The paradox of geography continues to explain much of the opportunities and challenges facing the 20-member states and territories that comprise the Caribbean Community today, including those occasioned by the recent of “de-risking” phenomenon, which has witnessed the withdrawal
of correspondent banking services. On the one hand, proximity to the US, coupled with economic openness, have created opportunities for economic development in the areas of tourism, hydrocarbons, and offshore banking and financial services upon which individuals and governments in the region depend.

Many stakeholders in the global anti-money laundering (AML) space, including correspondent banks, rely upon explicit or de facto AML sovereign rating services. This reliance is similar to that reposed by fixed income investors in sovereign debt ratings.

The embeddedness of the Russian economy in a complex network of offshore financial centres is well-documented in academic research and official statistics. For more than two decades, Cyprus has served as a de facto financial centre of Russia, having continually been the leading source of FDI into and out Russia, followed closely by other (often European) financial havens. This long-term historical pattern was interrupted in 2014/2015, when the Bahamas became the leading source of FDI inflows into Russia, accounting for more than 53% of FDI inflows in the country. Since then, top sources of capital flows into Russia have persistently included the ‘wilder’ financial havens such as Bermuda or the BVI, raising fresh concerns about illicit financial flows in and out of the country, including money laundering.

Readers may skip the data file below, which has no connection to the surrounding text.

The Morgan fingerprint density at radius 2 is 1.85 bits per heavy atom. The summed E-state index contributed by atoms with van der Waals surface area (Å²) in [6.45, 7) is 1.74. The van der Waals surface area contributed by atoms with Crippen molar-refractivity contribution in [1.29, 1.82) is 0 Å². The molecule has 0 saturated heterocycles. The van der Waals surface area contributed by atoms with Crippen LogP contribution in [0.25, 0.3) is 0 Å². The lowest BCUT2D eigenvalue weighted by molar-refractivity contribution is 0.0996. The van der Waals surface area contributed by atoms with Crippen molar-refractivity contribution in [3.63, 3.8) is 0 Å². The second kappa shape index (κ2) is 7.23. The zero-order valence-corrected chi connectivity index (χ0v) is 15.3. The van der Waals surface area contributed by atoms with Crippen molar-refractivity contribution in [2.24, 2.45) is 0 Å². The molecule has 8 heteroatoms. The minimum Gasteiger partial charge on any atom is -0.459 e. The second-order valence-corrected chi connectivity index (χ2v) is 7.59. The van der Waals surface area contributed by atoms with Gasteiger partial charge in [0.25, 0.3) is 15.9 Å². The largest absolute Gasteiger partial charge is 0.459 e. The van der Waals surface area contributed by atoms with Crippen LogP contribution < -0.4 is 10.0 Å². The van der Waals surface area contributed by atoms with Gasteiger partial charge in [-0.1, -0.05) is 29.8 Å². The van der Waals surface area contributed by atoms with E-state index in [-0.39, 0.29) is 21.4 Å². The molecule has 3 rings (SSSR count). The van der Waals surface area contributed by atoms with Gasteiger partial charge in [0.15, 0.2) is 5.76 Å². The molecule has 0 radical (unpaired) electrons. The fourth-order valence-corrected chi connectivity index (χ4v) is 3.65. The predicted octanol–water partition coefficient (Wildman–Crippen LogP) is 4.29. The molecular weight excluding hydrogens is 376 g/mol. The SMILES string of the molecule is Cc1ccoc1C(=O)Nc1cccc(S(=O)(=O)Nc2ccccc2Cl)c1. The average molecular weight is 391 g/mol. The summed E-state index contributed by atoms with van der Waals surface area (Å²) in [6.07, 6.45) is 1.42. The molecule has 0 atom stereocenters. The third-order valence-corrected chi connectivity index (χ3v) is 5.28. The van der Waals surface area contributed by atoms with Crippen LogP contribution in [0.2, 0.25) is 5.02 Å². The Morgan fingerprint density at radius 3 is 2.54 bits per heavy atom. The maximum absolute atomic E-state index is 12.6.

This Policy Brief argues that inclusion on any future adopted European Union (EU) AML/CFT list of high-risk third jurisdictions would be problematic for The Bahamas for three main reasons. First, EU ‘obliged entities’ will be required to conduct enhanced client due diligence (ECDD) on transactions involving Bahamian clients and Bahamian intermediaries. Secondly, while no sanctions are involved, noncompliance for an international financial center like The Bahamas might entail reputational fallout at a time when Caribbean countries are facing the loss of correspondent banking relationships (CBRs) due to the de-risking practices of large global banks, with the attendant implications for the ease of doing business, cross-border trade and financial transaction flows. Thirdly, The Bahamas will now be expected to comply with another set of rules defined by a body of which it is not a member and where it has little or no opportunity to influence the methodology by which it is being assessed.

This paper investigates the patterns of business ownership in Europe, using a unique dataset on the nationality of 28.7 million shareholders of companies registered in 41 European countries. By means of an exploratory multivariate analysis, it tests whether ownership links between different countries are driven exclusively by social and macroeconomic variables—such as trade or geographic or cultural proximity—or instead are also related to measures of financial secrecy, corruption and lack of compliance to anti-money laundering regulations.